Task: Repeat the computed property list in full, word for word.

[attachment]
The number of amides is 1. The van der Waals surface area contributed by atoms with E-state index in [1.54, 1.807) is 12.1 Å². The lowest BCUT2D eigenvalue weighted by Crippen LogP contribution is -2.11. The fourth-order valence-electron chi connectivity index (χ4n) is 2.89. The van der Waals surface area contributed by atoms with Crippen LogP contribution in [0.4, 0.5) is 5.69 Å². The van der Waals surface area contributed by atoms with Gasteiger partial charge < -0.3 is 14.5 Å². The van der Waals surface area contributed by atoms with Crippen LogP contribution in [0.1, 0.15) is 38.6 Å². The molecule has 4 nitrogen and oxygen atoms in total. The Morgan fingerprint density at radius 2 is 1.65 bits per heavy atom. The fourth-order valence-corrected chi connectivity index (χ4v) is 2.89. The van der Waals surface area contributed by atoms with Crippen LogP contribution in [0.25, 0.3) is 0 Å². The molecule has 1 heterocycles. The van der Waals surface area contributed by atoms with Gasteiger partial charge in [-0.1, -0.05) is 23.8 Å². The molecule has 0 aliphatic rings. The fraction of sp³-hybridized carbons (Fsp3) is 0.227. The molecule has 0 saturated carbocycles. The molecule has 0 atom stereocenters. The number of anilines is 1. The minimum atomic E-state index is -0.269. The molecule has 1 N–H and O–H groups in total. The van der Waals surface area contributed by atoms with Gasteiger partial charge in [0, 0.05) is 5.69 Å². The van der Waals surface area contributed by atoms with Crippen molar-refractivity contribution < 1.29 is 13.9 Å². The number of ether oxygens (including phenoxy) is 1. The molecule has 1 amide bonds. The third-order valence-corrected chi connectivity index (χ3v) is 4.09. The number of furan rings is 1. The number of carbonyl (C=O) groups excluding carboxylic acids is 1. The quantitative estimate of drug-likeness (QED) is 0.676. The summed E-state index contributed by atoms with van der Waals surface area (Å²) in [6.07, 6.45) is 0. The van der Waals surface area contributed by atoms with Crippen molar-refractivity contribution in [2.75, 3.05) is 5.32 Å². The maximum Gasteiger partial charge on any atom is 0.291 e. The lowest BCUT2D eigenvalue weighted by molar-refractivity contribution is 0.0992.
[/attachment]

The number of amides is 1. The van der Waals surface area contributed by atoms with E-state index in [1.54, 1.807) is 12.1 Å². The lowest BCUT2D eigenvalue weighted by Crippen LogP contribution is -2.11. The fourth-order valence-electron chi connectivity index (χ4n) is 2.89. The van der Waals surface area contributed by atoms with Crippen LogP contribution in [0.4, 0.5) is 5.69 Å². The van der Waals surface area contributed by atoms with Gasteiger partial charge < -0.3 is 14.5 Å². The van der Waals surface area contributed by atoms with Crippen LogP contribution in [0.1, 0.15) is 38.6 Å². The molecule has 4 nitrogen and oxygen atoms in total. The Morgan fingerprint density at radius 2 is 1.65 bits per heavy atom. The fourth-order valence-corrected chi connectivity index (χ4v) is 2.89. The van der Waals surface area contributed by atoms with Crippen LogP contribution in [0.25, 0.3) is 0 Å². The molecule has 1 heterocycles. The van der Waals surface area contributed by atoms with Gasteiger partial charge in [-0.1, -0.05) is 23.8 Å². The molecule has 0 aliphatic rings. The fraction of sp³-hybridized carbons (Fsp3) is 0.227. The molecule has 0 saturated carbocycles. The molecule has 0 atom stereocenters. The number of anilines is 1. The minimum atomic E-state index is -0.269. The molecule has 1 N–H and O–H groups in total. The van der Waals surface area contributed by atoms with Gasteiger partial charge in [0, 0.05) is 5.69 Å². The van der Waals surface area contributed by atoms with Crippen molar-refractivity contribution < 1.29 is 13.9 Å². The number of ether oxygens (including phenoxy) is 1. The molecule has 1 amide bonds. The third-order valence-corrected chi connectivity index (χ3v) is 4.09. The number of furan rings is 1. The number of carbonyl (C=O) groups excluding carboxylic acids is 1. The quantitative estimate of drug-likeness (QED) is 0.676. The summed E-state index contributed by atoms with van der Waals surface area (Å²) in [6.07, 6.45) is 0. The van der Waals surface area contributed by atoms with Crippen molar-refractivity contribution in [2.75, 3.05) is 5.32 Å². The maximum Gasteiger partial charge on any atom is 0.291 e. The lowest BCUT2D eigenvalue weighted by molar-refractivity contribution is 0.0992.